A professional surveyer from the U.S. came all the way to Bolivia to do a week-long training for the Engineers In Action staff.


I visited a community on the border with Peru, called Carani, that requested help from the church in improving their water infrastructure. This is a contaminated spring that currently serves as a drinking water source for these 30 families.

I ran some tests on the spring water, and found high levels of contamination. In the 1 mL sample above, each red dot represents the presence of bacteria that is harmful to humans.


A science writer from the Rotary International newsletter, visiting my project Konani to do a story on the history of bringing water to this community.


Following a request from the engineers desiging the project in Konani, I built simple Electrical Depth Sounder from local materials, to facilitate the testing of deep water wells.


When the Missouri-based Engineers Without Borders team came to work on their project in the south of Bolivia, I travelled with them to help with translation. The team and the community are like extended family to each other. Everyone had a great time working together to put in the water lines; even the kids in the community pitched in!


My whole family got to visit, and we got to visit the Salt Flats (above), Lake Titicaca, and see a tradional parade in La Paz. It was so sweet to have all of us together, and for them to see where I live!


My brother had such a good time that he decided to stay four more weeks in Bolivia! We were on a walk and saw a family working in their field. We asked what they were doing, and they invited us to join! These are sun-dried and freeze-dried potates called Chuños, and we stepped on them to remove the skins.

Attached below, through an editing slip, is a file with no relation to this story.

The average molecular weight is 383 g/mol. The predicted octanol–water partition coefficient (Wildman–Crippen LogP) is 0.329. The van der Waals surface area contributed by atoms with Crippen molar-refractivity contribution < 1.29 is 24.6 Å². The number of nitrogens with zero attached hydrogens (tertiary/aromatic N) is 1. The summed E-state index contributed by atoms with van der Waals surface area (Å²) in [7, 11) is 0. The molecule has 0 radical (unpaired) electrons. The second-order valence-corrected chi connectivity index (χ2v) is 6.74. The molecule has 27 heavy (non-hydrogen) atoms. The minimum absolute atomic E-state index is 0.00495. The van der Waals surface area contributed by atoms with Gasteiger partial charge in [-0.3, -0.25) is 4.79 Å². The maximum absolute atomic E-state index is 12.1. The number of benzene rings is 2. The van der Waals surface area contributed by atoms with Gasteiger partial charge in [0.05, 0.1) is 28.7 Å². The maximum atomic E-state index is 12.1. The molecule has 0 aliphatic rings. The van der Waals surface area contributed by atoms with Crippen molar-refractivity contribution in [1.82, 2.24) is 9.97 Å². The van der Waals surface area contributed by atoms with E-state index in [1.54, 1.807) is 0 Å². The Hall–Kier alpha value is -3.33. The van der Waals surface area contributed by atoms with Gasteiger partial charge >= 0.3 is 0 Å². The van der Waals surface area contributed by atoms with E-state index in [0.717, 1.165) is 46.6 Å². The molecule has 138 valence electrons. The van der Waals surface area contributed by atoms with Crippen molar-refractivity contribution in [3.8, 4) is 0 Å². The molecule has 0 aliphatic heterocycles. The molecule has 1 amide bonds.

The Aymaran New Year is the winter solstice (June 21, summer solstice in the N hemisphere). To say goodbye to the old, dying sun of the past year, my brother, Mariel (my roommate and co-worker), and I had a lovely evening overlooking the lake.


Along with thousands of Aymarans, we woke up before dawn to welcome the sun of the new year. We all hiked up to the sacred Horca del Inca, or Incan Gallows, which is actually a pre-Incan astronomical observatory and ritual site.


As the first rays crest the horizon, we welcome the new sun’s energy by greeting it with the “personal horizons” created by our hands.


On the horizontal rock beam towards the left of the picture, there is a dot of light. The suns’ rays shine through a natural key-hole in one rock and onto this beam, only on the morning of the winter solstice. The belief is that if the sun is unblocked by clouds at this moment, there will be a good harvest that year. Guess I can look forward to more great quinoa, chuños, and choclo (a large-grain corn) in the market this year!


There had been rumors that CIA whistleblower Edward Snowden was on the Bolivian president’s airplane, so many countries wouldn’t let the plane land. In response, 4th of July celebrations were canceled in Bolivia. But I still got to share the holiday with the young adult group at my church, with fireworks, sparklers, and red white and blue deserts.

Festivals! Alasitas and Carnaval


On the morning of January 24th, vendors set up stands all over the city with miniature versions of everything. At 11:45am, the plazas get more and more crowded as business people, families, friends buy small versions of what they would like to be blessed with that year, and tradition is that at the stroke of noon, you get your purchases blessed by someone like a shaman.

With the hopes of traveling, one buys a mini passport. To have abundant money, one buys small paper bills that say they’re from the “Bank of the Future”, and keeps some in the wallet all year long.

To give a friend good luck in the the romance department, buy a small hen statue for a guy or a rooster for a girl. This festival goes on for three weeks, and the main area seems like its own city!


Here are some other fun Alasitas: mini food boxes, Image

(like a good engineer, giving a sense of scale by placing the purple pen) 🙂

Miniature tools and materials for people building/fixing a house, or in the construction business. Ruben, our office director, got some for the Engineers In Action office:


You can get a diploma:Image

Or get “married” here:


And to top it off, there are full-size versions 🙂 of food and games. Here is Ruben and Mariel, my new roommate, co-worker, and friend: